The Criminal Process
Getting Arrested in Oklahoma
There are three possible scenarios which can set the criminal process in motion. Charges can be brought against a citizen of Oklahoma either through 1.) a charging Information, which lays out the relevant factual situation and the offense for which the individual is charged, or by 2.) grand jury indictment. In either situation, an arrest warrant will be issued, and an individual may be arrested pursuant to the warrant. The third situation involves an officer arresting an individual without a warrant. Generally speaking, the police can make an arrest without a warrant if:
- the police observe the person attempting or committing a crime, or
- a reliable informant provides reasonably sound information to the police regarding a felony crime and the person who committed that crime, and if time permits, the police verify the information, or if time does not allow, the police should be reasonably certain that the information is valid, or
- the time lost in obtaining a warrant would permit the perpetrator to escape or evidence to be lost, and
- the officer has probable cause for an arrest.
When an individual is arrested, he or she is processed, usually at the local police station or county sheriff’s office, and depending on the criminal charges involved, can be held over for an initial appearance before a judge who has jurisdiction.
The Initial Court Appearance
Once an individual is arrested and processed, the adversarial process begins. The individual, who is now an incarcerated Defendant, must appear before a judge with proper jurisdiction within a reasonable time. This initial appearance usually occurs within 24 hours, unless the arrest happens over the weekend. If the individual is still incarcerated, then the initial appearance often happens via video arraignment. Bond will be set at the initial arraignment. The Defendant will remain incarcerated until he or she either posts bail or is granted a release on his or her own personal recognizance.
Lowering Your Bail in Oklahoma
Many counties in Oklahoma use a pre-formulated schedule for bail amounts based on the nature of the crime involved, while other counties rely on a judge’s discretion. A Defendant can request a hearing to lower bail at any time during the criminal process. Generally, a judge will consider the following in deciding whether to lower bail:
- The offense the Defendant is charged with;
- The criminal history of the Defendant, if any;
- Whether the Defendant is a flight risk;
- Any potential danger to the public; and
- Other relevant factors the judge may deem applicable.
Keep in mind, the main purpose of setting bail is to insure that the Defendant will appear at all required court proceedings, while also protecting the public from any potential threat of harm. Luckily, there are other restrictions that can be put in place, such as GPS ankle-monitoring, which may sway a judge into lowering bail. One factor that a judge will not consider: the Defendant’s ability to pay the bail. Still, according to the Oklahoma Constitution bail is a right, except that it may be denied for:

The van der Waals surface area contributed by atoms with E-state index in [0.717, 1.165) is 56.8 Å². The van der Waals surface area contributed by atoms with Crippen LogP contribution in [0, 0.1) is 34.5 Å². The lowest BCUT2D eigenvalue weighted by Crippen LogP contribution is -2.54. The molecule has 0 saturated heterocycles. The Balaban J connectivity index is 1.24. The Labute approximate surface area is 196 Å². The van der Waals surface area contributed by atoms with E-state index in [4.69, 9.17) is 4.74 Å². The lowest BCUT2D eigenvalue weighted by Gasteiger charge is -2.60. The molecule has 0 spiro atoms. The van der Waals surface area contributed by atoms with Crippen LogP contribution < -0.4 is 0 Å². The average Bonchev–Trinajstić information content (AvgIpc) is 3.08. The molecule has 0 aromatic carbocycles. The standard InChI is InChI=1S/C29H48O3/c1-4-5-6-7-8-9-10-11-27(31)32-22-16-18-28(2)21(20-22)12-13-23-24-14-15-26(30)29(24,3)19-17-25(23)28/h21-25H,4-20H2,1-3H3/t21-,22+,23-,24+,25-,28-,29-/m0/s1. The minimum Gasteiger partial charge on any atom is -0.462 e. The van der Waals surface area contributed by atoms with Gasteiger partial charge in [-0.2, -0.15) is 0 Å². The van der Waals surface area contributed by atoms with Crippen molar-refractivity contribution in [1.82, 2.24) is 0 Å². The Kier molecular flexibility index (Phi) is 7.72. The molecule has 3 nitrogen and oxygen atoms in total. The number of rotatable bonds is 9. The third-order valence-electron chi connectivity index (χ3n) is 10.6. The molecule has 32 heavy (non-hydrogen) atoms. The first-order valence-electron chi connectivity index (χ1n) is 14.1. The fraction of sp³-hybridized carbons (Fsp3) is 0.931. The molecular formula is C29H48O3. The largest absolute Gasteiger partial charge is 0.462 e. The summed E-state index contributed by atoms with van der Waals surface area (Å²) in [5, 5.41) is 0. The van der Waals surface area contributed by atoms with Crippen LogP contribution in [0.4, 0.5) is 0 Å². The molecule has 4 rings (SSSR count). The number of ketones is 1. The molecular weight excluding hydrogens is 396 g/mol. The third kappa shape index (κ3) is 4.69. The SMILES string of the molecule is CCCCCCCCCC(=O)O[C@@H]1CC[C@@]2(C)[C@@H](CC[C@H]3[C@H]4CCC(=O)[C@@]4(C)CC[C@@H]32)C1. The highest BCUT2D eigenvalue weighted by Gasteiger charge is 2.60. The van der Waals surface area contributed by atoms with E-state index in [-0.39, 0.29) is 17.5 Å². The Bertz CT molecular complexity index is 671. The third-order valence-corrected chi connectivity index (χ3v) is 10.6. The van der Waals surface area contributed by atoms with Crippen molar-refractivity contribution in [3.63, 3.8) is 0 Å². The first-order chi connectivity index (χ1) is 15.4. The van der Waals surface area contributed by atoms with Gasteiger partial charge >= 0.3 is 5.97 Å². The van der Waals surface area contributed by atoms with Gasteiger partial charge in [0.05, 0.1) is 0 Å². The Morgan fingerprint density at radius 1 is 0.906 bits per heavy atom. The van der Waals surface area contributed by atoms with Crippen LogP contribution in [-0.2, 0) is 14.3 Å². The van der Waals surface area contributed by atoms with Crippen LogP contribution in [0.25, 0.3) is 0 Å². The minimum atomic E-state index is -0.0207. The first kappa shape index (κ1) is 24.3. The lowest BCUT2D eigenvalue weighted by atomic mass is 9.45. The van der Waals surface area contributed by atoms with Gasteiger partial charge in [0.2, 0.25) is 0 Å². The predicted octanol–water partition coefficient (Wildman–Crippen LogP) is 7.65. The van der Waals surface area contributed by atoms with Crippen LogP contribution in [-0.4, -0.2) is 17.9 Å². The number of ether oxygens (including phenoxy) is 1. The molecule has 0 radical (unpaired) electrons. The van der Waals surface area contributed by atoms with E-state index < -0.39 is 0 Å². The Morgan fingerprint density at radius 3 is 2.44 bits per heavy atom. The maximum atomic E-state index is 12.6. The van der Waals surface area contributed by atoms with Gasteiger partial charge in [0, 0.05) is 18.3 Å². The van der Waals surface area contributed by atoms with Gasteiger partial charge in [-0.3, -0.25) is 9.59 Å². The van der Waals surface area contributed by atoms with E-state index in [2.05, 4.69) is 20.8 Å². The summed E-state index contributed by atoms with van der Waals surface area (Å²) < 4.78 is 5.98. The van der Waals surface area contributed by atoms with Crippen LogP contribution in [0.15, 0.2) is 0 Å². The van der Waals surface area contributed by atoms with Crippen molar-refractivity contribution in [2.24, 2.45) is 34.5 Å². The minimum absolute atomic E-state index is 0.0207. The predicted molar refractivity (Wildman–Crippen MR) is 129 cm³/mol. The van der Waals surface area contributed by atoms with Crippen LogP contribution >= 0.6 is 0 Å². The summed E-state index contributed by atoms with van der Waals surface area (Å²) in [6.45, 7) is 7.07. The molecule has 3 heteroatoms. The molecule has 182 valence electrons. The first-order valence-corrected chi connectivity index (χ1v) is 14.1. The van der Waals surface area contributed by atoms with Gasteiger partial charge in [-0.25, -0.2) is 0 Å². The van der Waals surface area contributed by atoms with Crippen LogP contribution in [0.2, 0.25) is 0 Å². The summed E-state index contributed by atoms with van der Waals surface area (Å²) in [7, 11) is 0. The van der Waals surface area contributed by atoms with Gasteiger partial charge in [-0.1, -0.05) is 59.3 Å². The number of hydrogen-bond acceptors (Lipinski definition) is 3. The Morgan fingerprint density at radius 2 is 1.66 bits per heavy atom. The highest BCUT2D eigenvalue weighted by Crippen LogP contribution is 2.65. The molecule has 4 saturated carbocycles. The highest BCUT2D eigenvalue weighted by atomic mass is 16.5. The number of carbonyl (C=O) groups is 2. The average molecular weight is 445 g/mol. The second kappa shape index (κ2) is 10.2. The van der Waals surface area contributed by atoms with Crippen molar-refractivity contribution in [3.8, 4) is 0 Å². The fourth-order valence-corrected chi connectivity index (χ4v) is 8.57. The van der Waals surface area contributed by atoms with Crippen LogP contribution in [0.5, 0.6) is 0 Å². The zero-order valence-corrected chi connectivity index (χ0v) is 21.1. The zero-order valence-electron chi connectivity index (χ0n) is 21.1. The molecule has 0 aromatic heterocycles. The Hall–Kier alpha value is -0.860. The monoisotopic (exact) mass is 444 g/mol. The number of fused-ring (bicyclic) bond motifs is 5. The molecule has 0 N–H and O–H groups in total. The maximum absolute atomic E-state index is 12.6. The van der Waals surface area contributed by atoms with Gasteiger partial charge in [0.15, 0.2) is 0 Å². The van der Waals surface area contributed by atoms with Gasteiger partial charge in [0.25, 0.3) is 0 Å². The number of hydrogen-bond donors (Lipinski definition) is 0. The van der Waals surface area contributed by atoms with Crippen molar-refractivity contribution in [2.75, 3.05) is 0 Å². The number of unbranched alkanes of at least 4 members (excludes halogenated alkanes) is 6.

- capital offenses when the proof of guilt is evident, or the presumption thereof is great;
- violent offenses;
- offenses where the maximum sentence may be life imprisonment or life imprisonment without parole;
- felony offenses where the person charged with the offense has been convicted of two or more felony offenses arising out of different transactions; and
- controlled dangerous substances offenses where the maximum sentence may be at least ten (10) years imprisonment.
Yet, even if the Defendant is charged with one of the above offenses, the proof or presumption of guilt must be great. Furthermore, the judge must also find that there is no condition he or she can impose that will assure that there is no threat of danger to the public.
Posting Your Bail in Oklahoma
There are multiple methods one may employ to post his or her bail. If enough funds are readily available, a Defendant can simply post cash in the full amount. The reality of the situation though is that most people will not be in a position to do such. With this in mind, the majority of criminal Defendants use bail bondsman services. An Oklahoma bail bondsman will usually require that the Defendant post between 10% and 15% of the bail with the bail bondsman acting as a surety for the remaining amount. Many bail bond providers will also require collateral if the Defendant is not a resident of Oklahoma. Remember though, you do not have to post bail. For whatever reason, many Defendants choose to remain in custody pending the outcome of the criminal process.